The ocean is an ideal interdisciplinary teaching tool for science, technology, education, and mathematics (STEM) that puts study in a real world context. Working in the ocean environment poses challenges that push the innovation, engineering, and technology development needed in our workforce. But ocean science is not a course generally offered at the high school level.The NOSB is one of the only ways students gain exposure to all of ocean science and related careers as they are beginning to chart their course in life.

The European Robotics League

SPARC introduces the exciting new European Robotics League (ERL), now including a novel major tournament category: ERL Smart Cities, in addition to the on-going competitions, ERL Consumer (previously Service), ERL Professional (previously Industrial) and ERL Emergency Service Robots.

The ERL builds on the success of the EU-FP7/H2020 projects: RoCKIn, euRathlon, EuRoC and ROCKEU2 and is now run by the H2020 project SciRoc.

The European Robotics League local and major tournaments are based in Europe and are open to international participation. Teams will compete in three vibrant fields of robotics under the theme of smart urban enviroments. Competitors will engage in annual local tournaments organised by a consortium of Europe´s most prestigious robotics institutes. The biennial SciRoc Challenge (also known as the ERL Smart Cities Robotics Challenge) will be held in Smart Cities across Europe, where robots from all three categories will come together to interact with the smart infrastructure in familiar urban settings.

These competitions aim at replicating consistent benchmarking results more than stating a winner of a single event, and have been designed to target three clear objectives: the European societal challenge of aging population, the strengthening of the European robotics service industry and to push the state of the art in autonomous systems for emergency response.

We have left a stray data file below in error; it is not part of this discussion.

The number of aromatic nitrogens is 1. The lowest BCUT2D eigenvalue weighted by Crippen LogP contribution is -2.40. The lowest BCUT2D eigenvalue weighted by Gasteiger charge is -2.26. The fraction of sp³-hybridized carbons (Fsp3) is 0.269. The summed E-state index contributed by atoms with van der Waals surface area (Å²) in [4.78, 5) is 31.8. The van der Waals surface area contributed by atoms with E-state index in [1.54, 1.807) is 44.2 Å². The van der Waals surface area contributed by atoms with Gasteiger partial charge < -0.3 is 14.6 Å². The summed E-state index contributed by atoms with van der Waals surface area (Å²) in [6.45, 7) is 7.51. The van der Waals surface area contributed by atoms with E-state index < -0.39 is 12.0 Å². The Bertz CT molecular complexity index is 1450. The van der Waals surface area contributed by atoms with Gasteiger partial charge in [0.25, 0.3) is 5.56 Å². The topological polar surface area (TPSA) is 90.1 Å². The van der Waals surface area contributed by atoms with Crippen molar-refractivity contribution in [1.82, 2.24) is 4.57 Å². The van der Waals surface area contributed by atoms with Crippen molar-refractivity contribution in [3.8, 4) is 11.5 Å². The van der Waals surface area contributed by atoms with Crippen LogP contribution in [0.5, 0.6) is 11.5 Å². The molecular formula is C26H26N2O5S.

In addition, robot competitions meet educational needs and can serve as an excellent platform for developing the skills of future engineers and scientists, raising student awareness and understanding of applied research and development in robotics.

Singapore AUV Challenge (SAUVC)

Autonomous underwater robotics is an exciting challenge in engineering, which participants get to experience at SAUVC. The competition is great learning ground for participants to experience the challenges of AUV system engineering and develop skills in the related fields of mechanical, electrical and software engineering.

The SAUVC competition challenges participant teams to build an AUV which can perform given tasks. These tasks are simulations of tasks operational AUVs would have to be able to perform. The competition is held in a swimming pool and each team’s AUV will have to perform 4 tasks. The speed and accuracy at which the AUV performs tasks will be used to decide the winner of the competition.

The tasks involve four widely faced challenges underwater such as AUV navigation, visual identification, acoustic localization and robotic manipulation.

Detailed explaination of the various tasks of the competition and rules are in the Rulebook.

The competition is open to participants from all over the world. A team may consist of up to 8 participants. At least half of the participants must be students at the time of registration.